A Mount Holyoke Senior Sharpens Her Craft in Viet Nam
Miralva Gusmao was looking to hone her writing skills through an internship someplace altogether different from her Brazilian upbringing and her life in the U.S.
Due to graduate from Mount Holyoke College in 2018, Miralva is 50, older than most of her classmates, and knows what she wants to do with the rest of her life. Although a psychology major and language student, Miralva is first and foremost a writer.
Combing through the diverse internship opportunities available offered via the McCulloch Center for Global Initiatives International Internship Program, Miralva spotted the ideal situation: to work as an English-language copyeditor of travel news and features at Thế Giới, a foreign language publishing house in Hanoi. Its mission—to make Viet Nam accessible to thế giới (“the world”).
The internship was originally brokered by Mount Holyoke alumna and luminary Lady Borton (‘64), a writer and historian known best for her book, After Sorrow, a memoir of her life among Vietnamese families rebuilding their communities after the “American war”. The internship was also held by MHC alumna Violet Kupersmith (‘11), author of the critically acclaimed The Frangipani Hotel.
“I wanted this internship badly because editing is a challenge for me,” Miralva said, “At Thế Giới, I could spend all day thinking ‘how can I make this sound better or make sense of this paragraph.’”
“I have wanted to be a writer since I was a child. In fact, I learned how to write so that I could get all of the stories in my head onto paper.” Miralva’s eyes are dark and earnest, and she speaks with impassioned undertones. “For many years I would not even say out loud, ‘I want to be a writer.’ I imagined the mockery: ‘Who do you think you are?’ Because for me saying that I wanted to be a writer was like saying I wanted to be a queen, the very best thing someone could be.”
Hanoi immersed her in the company of writers, not only at Thế Giới. Lady Borton provided support and mentoring and an award-winning Vietnamese journalist rented Miralva a room in her home. There the inner workings of Hanoi society began to reveal itself. Miralva recorded her observations on her Tumblr blog, “Look at the Dawn”, which is the meaning of her name.
“The houses themselves follow the ‘Hanoian’ architecture known as ‘tube house’, which has a very narrow façade...this type of Vietnamese architecture was developed as a way to deal with property taxes. Since the government taxed properties based on frontage width…people built these very narrow houses – some of them less than 2 meters wide! – to circumvent the problem. This is, actually, how the Vietnamese deal with many social problems…people wiggle through social problems the same way they do in transit with their motorcycles, finding ways they can accomplish what they want, without confronting The Powers That Be. This requires attention and flexibility, a catlike ability to get out of sticky situations and land on their feet.”
“In Viet Nam, there is little direct interaction with the government, not like we have in the U.S.,” Miralva reports, “If we have a problem here, we take to the streets, we protest, we write articles; this is a democracy, we talk about it.”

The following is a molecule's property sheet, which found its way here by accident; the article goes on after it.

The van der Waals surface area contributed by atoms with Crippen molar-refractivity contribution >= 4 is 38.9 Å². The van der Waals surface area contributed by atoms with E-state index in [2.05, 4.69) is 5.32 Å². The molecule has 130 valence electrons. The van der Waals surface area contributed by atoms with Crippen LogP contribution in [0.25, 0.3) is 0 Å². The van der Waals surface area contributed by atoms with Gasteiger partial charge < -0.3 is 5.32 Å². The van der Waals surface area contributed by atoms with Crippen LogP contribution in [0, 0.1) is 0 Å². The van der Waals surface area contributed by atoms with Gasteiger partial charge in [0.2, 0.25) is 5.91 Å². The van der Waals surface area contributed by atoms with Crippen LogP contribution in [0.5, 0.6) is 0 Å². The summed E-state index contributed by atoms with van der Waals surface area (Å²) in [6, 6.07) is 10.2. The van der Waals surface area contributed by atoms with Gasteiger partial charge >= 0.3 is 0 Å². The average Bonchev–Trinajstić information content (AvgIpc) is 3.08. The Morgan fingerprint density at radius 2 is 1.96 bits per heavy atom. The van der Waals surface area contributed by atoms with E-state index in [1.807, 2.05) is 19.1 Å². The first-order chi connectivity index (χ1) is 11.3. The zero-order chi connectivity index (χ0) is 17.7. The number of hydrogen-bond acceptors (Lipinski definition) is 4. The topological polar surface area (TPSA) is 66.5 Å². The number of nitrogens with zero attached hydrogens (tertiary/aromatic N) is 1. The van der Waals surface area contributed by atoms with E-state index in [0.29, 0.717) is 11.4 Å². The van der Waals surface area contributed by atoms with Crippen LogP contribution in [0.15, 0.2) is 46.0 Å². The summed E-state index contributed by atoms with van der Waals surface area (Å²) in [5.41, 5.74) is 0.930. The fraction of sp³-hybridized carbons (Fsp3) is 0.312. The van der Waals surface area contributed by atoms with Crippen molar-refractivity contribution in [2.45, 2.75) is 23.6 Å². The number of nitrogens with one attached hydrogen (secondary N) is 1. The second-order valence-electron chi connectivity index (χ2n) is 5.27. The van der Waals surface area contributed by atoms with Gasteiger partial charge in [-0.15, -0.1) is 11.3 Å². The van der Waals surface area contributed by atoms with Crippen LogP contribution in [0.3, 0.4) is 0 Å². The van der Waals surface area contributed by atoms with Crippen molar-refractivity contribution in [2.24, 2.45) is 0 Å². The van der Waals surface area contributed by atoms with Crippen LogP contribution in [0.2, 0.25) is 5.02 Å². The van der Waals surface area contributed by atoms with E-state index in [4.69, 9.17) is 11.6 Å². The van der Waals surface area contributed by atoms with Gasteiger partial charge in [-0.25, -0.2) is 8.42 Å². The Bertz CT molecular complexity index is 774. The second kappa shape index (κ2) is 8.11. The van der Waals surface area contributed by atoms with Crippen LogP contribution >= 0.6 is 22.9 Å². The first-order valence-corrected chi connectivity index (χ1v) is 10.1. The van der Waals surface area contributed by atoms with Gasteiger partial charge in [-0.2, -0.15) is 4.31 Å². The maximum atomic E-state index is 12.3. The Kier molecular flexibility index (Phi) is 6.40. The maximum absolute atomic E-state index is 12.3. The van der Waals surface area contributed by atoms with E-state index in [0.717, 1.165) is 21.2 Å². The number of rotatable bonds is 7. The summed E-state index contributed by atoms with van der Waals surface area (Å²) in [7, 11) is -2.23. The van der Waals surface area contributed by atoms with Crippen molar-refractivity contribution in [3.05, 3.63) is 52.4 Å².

She is painfully aware that her colleagues, including her journalist host has no such freedom. Viet Nam’s criminal code prohibits speech that is critical of the government; writers and reporters risk harassment, intimidation, and harsh punishment if they openly question the state.
Miralva also saw that no single law or action define a people and their culture; Hanoi’s environment is an open, supportive one in many respects.
Hoan Kiem Lake is the scenic focus of public life. Miralva writes, “there are hundreds of people exercising around the lake at five-thirty in the morning…about thirty people stand together and take full breaths at the same time…I stop and watch. After a few more exercises they break into loud laughter. A gentleman, probably in his seventies, leaves the group and approaches me. In broken English, he explains that they are practicing Laughing Yoga. ‘Come!’, he says, taking me by the arm. The others welcome me with smiles and high-fives. Soon I too am taking turns between deep breaths and loud laughter.”
Meanwhile, each weekday, Miralva sharpened her editing skills on stories and articles that have been translated from Vietnamese into a clunky, unreadable English. She revised them for the publisher’s large English-speaking tourist audience. “I was so happy to be editing without a personal connection to the text,” she says, “That objectivity has made me a stronger writer.”
“International internships like Thế Giới serve as powerful learning laboratories,” says Eva Paus, founding Director of the McCulloch Center, “Miralva gained a deeply human and nuanced appreciation of another culture while perfecting skills that will support her career in a world that increasingly values global experience.”
“I always thought you had to have a special talent to be a writer, and that I was not talented enough,” Miralva says. “Now I see writing as a craft I can do, as can anybody else.”
Her experience in Hanoi and Thế Giới left an imprint she will carry for life.